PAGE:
A recent New York Times article explores the question of what will happen to marginalia as readers begin to embrace e-books. It prompted me to think some more about the challenges of e-reading and the difficulty of preserving “the mind of the reader” in a digital context.
Marginalia on paper — commentary and notes added to books, articles and other texts in response to the ideas and prose presented — remain as long as the paper lasts. The commentary is available to anyone who has the book in hand. Marginalia by famous people, major thinkers, admired novelists and the like may increase the book’s value very much indeed both in scholarly and monetary terms. While marginalia on e-texts may be preserved, it’s unlikely that, like the Mark Twain jottings featured in the article, digital marginalia will be available to scholars and bibliophiles in the future quite in the way marginalia on paper is.
There is an interest, though, beyond considering the “uncertain future” of marginalia, in how to annotate e-texts in ways that promote understanding of the text while conserving natural resources. While some e-book platforms work well to add, and even to share, comments, highlighting, notes, etc. they require more than picking up a pen and jotting down one’s thoughts. The LTS E-Book Committee has been experimenting with e-book reader software (iBook, Kindle, Nook, and Stanza) on several devices and with using an iPad app for annotating articles in PDF. One can add commentary and have ready, mobile access to the text. How do you annotate e-texts? How does your e-reading differ from “regular” reading?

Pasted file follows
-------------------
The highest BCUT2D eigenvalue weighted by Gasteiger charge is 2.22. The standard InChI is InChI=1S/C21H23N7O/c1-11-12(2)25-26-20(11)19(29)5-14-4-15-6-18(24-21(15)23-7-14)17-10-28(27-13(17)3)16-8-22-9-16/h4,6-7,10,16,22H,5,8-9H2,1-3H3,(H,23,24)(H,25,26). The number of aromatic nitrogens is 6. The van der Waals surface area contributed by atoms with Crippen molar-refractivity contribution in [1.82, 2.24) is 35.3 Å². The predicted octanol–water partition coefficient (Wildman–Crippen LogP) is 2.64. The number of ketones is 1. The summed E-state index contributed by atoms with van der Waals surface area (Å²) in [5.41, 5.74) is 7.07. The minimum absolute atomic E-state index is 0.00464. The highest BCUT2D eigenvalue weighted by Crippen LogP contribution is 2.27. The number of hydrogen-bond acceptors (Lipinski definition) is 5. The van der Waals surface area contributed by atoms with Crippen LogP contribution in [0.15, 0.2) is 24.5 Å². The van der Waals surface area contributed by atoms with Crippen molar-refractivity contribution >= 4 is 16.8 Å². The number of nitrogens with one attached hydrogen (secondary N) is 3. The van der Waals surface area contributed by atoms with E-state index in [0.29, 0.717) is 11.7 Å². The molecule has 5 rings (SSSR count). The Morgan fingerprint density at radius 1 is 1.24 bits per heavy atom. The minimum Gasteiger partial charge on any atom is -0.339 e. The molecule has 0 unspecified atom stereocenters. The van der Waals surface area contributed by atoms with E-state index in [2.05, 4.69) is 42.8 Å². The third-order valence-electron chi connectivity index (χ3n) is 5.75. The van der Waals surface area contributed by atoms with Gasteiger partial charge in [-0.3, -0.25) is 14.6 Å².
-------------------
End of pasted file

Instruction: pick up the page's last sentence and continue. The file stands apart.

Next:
*From the Oxford English Dictionary:
E. A. Poe in U.S. Mag. & Democratic Rev. 15 484/1 The marginalia are deliberately pencilled, because the mind of the reader wishes to unburden itself of a thought.